Broadly speaking, the theory or myth of global synchronicity is predicated on the assumption that there are more common threads of experience in the world at any given moment than we could possibly know about. This becomes an activist principle whenever one tries to follow those threads or, more actively and creatively (and, in come cases, dangerously) tries to spin them.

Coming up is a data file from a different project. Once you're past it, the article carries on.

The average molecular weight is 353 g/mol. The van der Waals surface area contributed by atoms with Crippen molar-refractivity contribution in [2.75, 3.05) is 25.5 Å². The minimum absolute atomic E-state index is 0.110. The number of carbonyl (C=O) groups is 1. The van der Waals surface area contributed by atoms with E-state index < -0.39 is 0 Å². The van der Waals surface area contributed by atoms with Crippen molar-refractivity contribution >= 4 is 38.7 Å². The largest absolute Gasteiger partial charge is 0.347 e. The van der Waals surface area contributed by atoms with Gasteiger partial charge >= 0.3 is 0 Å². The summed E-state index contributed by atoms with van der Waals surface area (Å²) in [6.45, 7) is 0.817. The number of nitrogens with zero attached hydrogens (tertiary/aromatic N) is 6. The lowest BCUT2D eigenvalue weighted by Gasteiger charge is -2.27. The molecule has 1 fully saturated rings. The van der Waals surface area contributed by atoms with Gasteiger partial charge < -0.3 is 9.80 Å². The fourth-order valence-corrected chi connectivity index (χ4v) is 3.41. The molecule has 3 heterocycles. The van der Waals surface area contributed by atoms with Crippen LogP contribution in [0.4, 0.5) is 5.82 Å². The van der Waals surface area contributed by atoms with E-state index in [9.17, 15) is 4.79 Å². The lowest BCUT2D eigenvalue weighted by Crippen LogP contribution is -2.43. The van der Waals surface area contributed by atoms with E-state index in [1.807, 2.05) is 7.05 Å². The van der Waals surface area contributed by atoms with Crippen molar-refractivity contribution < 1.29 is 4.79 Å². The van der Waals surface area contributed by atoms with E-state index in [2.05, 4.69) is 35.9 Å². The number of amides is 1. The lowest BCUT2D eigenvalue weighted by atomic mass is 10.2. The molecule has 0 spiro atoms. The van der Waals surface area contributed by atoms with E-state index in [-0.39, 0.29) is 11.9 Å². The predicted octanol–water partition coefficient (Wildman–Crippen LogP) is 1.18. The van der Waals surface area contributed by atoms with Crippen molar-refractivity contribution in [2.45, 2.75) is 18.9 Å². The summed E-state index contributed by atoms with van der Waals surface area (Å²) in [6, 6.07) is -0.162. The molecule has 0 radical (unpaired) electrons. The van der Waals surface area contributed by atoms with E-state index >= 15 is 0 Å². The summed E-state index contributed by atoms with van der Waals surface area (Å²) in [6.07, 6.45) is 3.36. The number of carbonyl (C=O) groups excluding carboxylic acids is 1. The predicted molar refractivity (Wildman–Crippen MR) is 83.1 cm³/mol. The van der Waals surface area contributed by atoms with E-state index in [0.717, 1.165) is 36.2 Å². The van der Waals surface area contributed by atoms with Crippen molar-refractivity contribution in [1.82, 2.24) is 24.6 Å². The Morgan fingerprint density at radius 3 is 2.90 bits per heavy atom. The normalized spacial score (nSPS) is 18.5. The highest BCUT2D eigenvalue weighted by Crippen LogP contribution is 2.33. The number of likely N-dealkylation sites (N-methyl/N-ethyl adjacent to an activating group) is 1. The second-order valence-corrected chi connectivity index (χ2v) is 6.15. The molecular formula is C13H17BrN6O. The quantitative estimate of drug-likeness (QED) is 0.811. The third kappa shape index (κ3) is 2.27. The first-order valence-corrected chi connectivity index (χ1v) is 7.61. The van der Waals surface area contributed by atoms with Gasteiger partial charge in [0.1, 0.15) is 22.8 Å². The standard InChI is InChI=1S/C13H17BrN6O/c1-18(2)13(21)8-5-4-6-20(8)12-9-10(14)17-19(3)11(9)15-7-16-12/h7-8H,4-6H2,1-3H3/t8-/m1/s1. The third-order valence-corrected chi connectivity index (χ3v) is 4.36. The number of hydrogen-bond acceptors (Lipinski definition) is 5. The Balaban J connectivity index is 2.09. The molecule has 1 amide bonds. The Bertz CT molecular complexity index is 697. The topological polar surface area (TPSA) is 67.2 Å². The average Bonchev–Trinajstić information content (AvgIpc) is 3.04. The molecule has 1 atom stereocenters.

There are obviously reactionary as well as progressive ways of trying to generate these links by either broadening or contracting our available options in trying to live in the contemporary world. The fact that some of us have too little data while others have too much only begins to describe the challenge. Clearly the wave of reactionary fundamentalism that is currently infecting portions of the planet has something to do with a counter-reaction to the surfeit of data that complicates and confounds many of our choices, desperately seeking a form of simplification and clarity that will cause much of this surfeit to recede. Global capitalism, of course, proceeds to operate according to a similar modus operandi by limiting some of our marketplace choices, meanwhile assuring us, as often as it can, that the only possibilities — or at least the most prominent ones — tend to be the best. Which means, in effect, that not to have a personal agenda in relation to one’s choices usually means having to rationalize the choices that have already been made on one’s behalf.